Men are from Mars, women from Venus, housing style poll finds
When it comes to relationships it is well known that men and woman have very different ideas but now research suggests they also have different priorities when it comes to choosing a home.
When it came to buying their dream home some 14% of men wanted a cinema/screening room and 12% wanted a wine cellar. In contrast, 24% of women rated an AGA oven and 18% wanted a kitchen island, according to research from real estate firm Strutt & Parker.
The top ideals when it comes to moving from women were being near a good schools, access to shops and amenities, a short commute to work and wanting more space as well as being close to family and friends, the poll of buyers, sellers and tenants also found.
But men’s top list for reasons for moving home were tax changes, retirement, pension support, a smaller home, the political environment and mobile telephone coverage.
While both sexes agreed that a traditional British home was what they wanted, certain styles scored much more highly with women than men including a loft style, simple Scandinavian, classical French and exotic Indian. On the other hand, 1950s/60s/70s retro was preferred by men.
Men preferred stark, grand, imposing and cool characters for their home while women were more attractive to a quirky, creative, calm and relaxing ambiences.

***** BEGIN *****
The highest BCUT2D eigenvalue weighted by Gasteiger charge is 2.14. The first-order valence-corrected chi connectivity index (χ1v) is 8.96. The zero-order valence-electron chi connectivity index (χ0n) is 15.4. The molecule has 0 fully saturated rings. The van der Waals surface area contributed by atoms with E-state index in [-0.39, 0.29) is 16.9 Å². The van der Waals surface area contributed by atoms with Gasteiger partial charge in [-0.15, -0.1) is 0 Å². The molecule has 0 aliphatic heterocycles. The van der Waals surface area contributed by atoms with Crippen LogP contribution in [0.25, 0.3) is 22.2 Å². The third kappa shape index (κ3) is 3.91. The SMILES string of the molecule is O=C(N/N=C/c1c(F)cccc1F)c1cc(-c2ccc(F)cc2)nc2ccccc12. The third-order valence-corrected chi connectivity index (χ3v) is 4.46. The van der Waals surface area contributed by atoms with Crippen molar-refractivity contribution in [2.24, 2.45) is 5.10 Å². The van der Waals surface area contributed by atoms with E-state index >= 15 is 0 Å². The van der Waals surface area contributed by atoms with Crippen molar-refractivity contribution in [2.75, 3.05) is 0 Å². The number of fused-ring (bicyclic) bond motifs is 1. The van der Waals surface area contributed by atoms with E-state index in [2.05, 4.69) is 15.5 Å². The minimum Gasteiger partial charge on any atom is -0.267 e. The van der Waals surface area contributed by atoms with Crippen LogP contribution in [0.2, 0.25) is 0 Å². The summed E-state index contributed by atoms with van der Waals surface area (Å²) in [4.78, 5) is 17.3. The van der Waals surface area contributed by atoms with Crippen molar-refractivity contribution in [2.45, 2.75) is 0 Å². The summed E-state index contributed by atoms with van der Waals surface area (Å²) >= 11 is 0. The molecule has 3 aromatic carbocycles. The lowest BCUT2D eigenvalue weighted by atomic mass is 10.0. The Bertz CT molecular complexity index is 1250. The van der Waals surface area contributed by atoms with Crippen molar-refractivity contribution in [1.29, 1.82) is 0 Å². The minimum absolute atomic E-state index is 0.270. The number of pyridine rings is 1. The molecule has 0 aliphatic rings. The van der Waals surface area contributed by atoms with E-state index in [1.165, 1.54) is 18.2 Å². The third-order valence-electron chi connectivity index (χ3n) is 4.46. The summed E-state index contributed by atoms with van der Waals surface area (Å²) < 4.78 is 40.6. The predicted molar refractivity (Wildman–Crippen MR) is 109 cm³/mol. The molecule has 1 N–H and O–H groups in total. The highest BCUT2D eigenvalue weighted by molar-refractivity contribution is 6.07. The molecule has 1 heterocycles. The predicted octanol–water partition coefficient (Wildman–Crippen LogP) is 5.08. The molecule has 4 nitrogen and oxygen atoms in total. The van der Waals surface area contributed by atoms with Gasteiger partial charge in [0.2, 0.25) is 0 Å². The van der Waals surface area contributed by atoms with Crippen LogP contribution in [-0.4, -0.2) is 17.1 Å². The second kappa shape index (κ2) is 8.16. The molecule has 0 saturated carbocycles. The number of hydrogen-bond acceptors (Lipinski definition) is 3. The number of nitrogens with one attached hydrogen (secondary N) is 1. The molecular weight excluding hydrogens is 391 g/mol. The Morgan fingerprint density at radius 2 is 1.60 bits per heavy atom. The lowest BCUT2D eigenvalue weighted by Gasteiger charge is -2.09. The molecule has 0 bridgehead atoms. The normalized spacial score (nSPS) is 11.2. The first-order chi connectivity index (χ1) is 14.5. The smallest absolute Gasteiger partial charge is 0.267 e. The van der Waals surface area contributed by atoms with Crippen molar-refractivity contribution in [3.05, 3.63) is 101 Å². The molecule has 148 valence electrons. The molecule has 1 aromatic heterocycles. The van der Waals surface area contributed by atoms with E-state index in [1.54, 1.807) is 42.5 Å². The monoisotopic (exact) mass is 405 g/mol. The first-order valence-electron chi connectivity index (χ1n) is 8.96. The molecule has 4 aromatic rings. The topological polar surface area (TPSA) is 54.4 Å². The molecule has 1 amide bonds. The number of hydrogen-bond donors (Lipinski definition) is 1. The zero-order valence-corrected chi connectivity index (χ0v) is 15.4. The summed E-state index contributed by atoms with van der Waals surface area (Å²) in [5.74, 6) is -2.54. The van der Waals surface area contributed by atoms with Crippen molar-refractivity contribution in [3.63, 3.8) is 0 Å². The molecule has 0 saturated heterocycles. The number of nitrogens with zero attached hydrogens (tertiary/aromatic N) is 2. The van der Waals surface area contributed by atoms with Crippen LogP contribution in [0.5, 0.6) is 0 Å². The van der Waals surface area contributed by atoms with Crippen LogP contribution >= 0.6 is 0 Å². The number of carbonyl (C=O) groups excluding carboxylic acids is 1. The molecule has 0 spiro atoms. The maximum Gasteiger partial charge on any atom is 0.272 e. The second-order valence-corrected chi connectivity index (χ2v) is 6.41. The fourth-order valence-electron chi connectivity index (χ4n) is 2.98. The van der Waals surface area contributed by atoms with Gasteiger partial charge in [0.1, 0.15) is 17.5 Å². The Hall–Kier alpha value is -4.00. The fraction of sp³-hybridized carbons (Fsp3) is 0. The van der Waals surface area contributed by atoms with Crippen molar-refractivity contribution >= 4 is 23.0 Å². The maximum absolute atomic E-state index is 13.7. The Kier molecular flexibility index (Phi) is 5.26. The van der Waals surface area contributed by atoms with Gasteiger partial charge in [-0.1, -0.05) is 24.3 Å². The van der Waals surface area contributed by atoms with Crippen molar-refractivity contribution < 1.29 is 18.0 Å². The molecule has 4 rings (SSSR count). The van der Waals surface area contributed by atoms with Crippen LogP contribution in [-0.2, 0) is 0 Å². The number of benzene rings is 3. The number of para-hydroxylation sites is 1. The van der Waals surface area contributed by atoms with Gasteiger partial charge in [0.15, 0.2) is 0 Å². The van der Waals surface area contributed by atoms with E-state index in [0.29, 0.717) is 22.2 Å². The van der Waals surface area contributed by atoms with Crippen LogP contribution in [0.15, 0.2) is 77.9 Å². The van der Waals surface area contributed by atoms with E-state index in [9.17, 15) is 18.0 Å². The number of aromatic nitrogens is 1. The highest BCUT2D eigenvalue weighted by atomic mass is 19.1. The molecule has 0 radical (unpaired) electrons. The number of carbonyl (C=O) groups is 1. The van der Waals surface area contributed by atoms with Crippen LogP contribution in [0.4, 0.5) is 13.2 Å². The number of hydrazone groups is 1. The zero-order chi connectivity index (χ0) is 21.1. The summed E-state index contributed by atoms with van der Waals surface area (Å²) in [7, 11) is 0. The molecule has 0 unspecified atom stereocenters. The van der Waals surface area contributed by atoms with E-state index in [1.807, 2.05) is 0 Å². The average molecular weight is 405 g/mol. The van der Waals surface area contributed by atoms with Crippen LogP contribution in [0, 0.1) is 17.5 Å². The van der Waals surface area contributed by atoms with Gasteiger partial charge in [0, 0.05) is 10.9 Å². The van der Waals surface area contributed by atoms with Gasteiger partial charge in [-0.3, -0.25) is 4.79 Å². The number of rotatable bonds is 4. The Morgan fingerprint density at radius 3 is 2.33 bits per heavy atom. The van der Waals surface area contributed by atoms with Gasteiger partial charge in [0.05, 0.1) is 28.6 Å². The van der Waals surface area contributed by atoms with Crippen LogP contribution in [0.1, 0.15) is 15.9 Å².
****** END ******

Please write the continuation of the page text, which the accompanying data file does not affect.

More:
When it comes to outside space, men are far more interested in living on or near water than women, and homes with sporting facilities such as a gym, pool and tennis were also more popular with men, although more women were keen on equestrian amenities.
When looking at a managed apartment block or unit, men tended to be far keener on convenience and practical amenities. Having a porter or doorman, in-house cleaning services, car sharing, banquet services and refrigeration drop off storage were all far more popular with male respondents. For females, it was important that pets were allowed and disabled accessibility was also a priority.
Environmental features appeared to be of more importance to men than they were to women. Code Level 5 ratings, renewable energy, living walls, grey/potable water and green roofs were all markedly more popular with male respondents.
‘Our overall analysis points towards elements such as broadband connectivity and access to amenities being very important for buyers. However, men and women appear to have a slightly different interpretation on what these might mean,’ said Stephanie McMahon, head of research at Strutt & Parker.
‘When referring to private rental, for example, for men amenities and services might mean concierge services and grocery drop off, for women it might mean ability to bring pets and disabled accessibility,’ she explained.